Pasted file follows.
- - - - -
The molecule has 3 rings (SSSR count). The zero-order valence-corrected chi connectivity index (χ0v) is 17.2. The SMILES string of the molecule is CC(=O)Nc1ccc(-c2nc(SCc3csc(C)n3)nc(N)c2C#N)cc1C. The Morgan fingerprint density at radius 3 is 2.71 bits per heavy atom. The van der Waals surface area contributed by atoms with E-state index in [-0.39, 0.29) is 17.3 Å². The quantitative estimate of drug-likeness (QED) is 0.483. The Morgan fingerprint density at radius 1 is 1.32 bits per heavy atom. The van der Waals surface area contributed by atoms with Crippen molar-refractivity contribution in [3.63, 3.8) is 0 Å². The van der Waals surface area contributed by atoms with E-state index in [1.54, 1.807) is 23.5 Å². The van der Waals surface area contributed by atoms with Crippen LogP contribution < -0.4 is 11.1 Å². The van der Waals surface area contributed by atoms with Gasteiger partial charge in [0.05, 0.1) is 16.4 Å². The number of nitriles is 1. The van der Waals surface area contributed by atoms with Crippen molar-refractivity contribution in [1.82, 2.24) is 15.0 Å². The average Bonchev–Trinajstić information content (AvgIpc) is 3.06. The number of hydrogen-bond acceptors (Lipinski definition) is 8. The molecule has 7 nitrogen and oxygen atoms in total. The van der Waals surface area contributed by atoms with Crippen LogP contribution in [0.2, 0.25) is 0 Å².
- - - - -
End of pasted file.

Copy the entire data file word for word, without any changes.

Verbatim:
The molecule has 3 rings (SSSR count). The zero-order valence-corrected chi connectivity index (χ0v) is 17.2. The SMILES string of the molecule is CC(=O)Nc1ccc(-c2nc(SCc3csc(C)n3)nc(N)c2C#N)cc1C. The Morgan fingerprint density at radius 3 is 2.71 bits per heavy atom. The van der Waals surface area contributed by atoms with E-state index in [-0.39, 0.29) is 17.3 Å². The quantitative estimate of drug-likeness (QED) is 0.483. The Morgan fingerprint density at radius 1 is 1.32 bits per heavy atom. The van der Waals surface area contributed by atoms with Crippen molar-refractivity contribution in [3.63, 3.8) is 0 Å². The van der Waals surface area contributed by atoms with E-state index in [1.54, 1.807) is 23.5 Å². The van der Waals surface area contributed by atoms with Crippen LogP contribution < -0.4 is 11.1 Å². The van der Waals surface area contributed by atoms with Gasteiger partial charge in [0.05, 0.1) is 16.4 Å². The number of nitriles is 1. The van der Waals surface area contributed by atoms with Crippen molar-refractivity contribution in [1.82, 2.24) is 15.0 Å². The average Bonchev–Trinajstić information content (AvgIpc) is 3.06. The number of hydrogen-bond acceptors (Lipinski definition) is 8. The molecule has 7 nitrogen and oxygen atoms in total. The van der Waals surface area contributed by atoms with Crippen LogP contribution in [0.2, 0.25) is 0 Å².